Thursday, February 26, 2015

Looking Forward to the I'Rod

The Iditarod is coming. The restart is coming to Fairbanks, but I'm at work and will nonetheless have to follow the race like most folks, through media accounts, news releases and features offered on the Iditarod web site, and of course the expensive GPS tracker.

Lack of snow in the Southcentral Region of the State has made for difficult training conditions, and more particularly, virtually no snow at all on the trail north of the Alaska Range has forced the race committee to move the this year's restart from Willow to Fairbanks. This means the race will be run primarily over the Tanana and Yukon Rivers to Galena, then job North to Huslia and then back south to the village of Koyukuk. This will provide a total mileage of 968 as opposed to the normal "southern route" mileage of 987.

2015 Iditarod Trail Sled Dog Race Map

That's plenty of miles, but this year's route doesn't include the steepest and roughest terrain for which the Iditarod is noted. I think that could have a serious impact on the final results of this year's race.

The last time the Iditarod started in Fairbanks, Norwegian musher Robert Sorlie became the first non-North American resident to win the race. Sorlie's style of dogs and style of running proved very effective over the relatively level terrain and warm temperatures. Like Sorlie, Martin Buser has very 'houndy' dogs that love to run fast between camps and checkpoints but don't seem to fare so well in rough terrain or colder weather. The route change may give Martin and/or his son Rohn an edge this year. Martin placed 4th in 2003.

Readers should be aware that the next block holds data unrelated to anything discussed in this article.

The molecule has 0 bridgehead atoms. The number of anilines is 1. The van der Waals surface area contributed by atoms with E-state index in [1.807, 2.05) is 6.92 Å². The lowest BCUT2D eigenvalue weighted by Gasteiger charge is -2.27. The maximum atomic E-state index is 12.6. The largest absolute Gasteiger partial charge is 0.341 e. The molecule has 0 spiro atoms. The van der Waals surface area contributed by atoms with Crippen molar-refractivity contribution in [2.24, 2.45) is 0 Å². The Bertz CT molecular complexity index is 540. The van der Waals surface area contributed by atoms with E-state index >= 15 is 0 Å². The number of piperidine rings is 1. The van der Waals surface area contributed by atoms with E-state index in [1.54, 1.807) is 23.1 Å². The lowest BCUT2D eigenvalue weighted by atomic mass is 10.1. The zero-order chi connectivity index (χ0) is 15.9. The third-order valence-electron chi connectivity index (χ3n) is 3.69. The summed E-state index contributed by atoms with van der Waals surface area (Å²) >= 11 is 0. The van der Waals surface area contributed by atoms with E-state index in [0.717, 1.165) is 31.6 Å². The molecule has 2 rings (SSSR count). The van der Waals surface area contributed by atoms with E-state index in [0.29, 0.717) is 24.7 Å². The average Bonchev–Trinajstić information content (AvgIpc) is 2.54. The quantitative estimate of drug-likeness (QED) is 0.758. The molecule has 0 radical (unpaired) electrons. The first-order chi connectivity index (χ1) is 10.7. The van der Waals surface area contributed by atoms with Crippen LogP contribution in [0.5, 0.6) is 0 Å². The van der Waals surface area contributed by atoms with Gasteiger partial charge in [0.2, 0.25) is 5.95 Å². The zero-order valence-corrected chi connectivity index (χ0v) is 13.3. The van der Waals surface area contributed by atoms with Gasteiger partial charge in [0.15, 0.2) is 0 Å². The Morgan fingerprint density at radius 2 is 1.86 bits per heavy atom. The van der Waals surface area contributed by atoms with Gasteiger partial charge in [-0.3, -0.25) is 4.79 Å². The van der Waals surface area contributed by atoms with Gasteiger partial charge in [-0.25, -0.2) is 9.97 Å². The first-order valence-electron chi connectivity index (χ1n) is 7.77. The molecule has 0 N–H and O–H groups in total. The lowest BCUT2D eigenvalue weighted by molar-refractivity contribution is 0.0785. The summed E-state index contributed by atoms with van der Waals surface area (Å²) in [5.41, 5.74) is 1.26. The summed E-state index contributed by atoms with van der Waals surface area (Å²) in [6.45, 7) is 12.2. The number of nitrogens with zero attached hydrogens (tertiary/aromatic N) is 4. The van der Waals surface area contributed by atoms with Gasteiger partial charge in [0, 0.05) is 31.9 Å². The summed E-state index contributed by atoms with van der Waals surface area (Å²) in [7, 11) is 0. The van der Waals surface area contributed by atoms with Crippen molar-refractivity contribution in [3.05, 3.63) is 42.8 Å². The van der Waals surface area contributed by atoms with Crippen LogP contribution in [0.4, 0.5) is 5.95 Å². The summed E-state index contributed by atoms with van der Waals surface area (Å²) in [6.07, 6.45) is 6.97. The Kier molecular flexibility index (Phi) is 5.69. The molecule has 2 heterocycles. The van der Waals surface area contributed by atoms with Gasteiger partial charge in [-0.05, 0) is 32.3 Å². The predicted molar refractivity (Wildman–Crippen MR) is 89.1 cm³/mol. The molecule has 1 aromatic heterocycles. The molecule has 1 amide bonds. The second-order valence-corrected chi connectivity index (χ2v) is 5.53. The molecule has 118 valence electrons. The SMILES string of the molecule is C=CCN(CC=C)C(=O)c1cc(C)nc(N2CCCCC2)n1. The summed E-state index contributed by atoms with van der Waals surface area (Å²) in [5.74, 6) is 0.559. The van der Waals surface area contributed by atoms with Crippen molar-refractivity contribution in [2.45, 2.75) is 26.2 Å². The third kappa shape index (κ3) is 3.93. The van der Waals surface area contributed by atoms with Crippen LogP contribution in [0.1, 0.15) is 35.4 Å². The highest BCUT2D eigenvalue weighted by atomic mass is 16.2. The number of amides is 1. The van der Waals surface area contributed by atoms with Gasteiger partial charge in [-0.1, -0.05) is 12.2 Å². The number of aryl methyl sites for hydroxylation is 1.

Jeff King placed 3rd that year, so it's evident that his team back then had no problem traveling over the river route. Jeff was forced to scratch at Pelly Crossing in this year's Yukon Quest. He had traveled as far as Stepping Stone, but then returned to Pelly where he explained he was concerned with the amount of dog food needed to mush his team onward to Dawson City. While that might seem a good reason to suspect he may have issues in the Iditarod, let's remember that the temperatures during that part of the Quest were brutally cold. His dogs needed even more than their typically high caloric intake to deal with the temperatures while running. His dogs may be high maintenance, but on easier terrain in warmer temperatures I doubt his Quest scratch is particularly informative. As they say in TV commercials, past performance is not necessarily indicative of future performance. I think Jeff could be a contender this year.

Like Jeff King, Ray Redington Jr. also scratched in the Yukon Quest, pulling the plug at Dawson. With only 7 dogs on the line, and some of those looking stiff and sore, he felt it best for the welfare of his team. His dogs may also fare better on the river than over rough terrain.

Ken Anderson took 5th place in 2003. He's been below the radar thus far this year, I haven't seen nor read much about his training season. I can't really venture an educated prediction, but I wouldn't rule him out as a contender.

Mostly I want to consider the teams that have just finished the Yukon Quest. Brent Sass' 'Wild and Free' team came into the Quest finish strong. Strong enough to change a 2 minute deficit into an hour and 10 minute advantage over only 74 miles. I was honored to check the first two teams into the Two Rivers Checkpoint, and both Allen Moore (leading at the time) and Brent Sass had teams of dogs that were lively and running strong. I really couldn't have called the race at that point.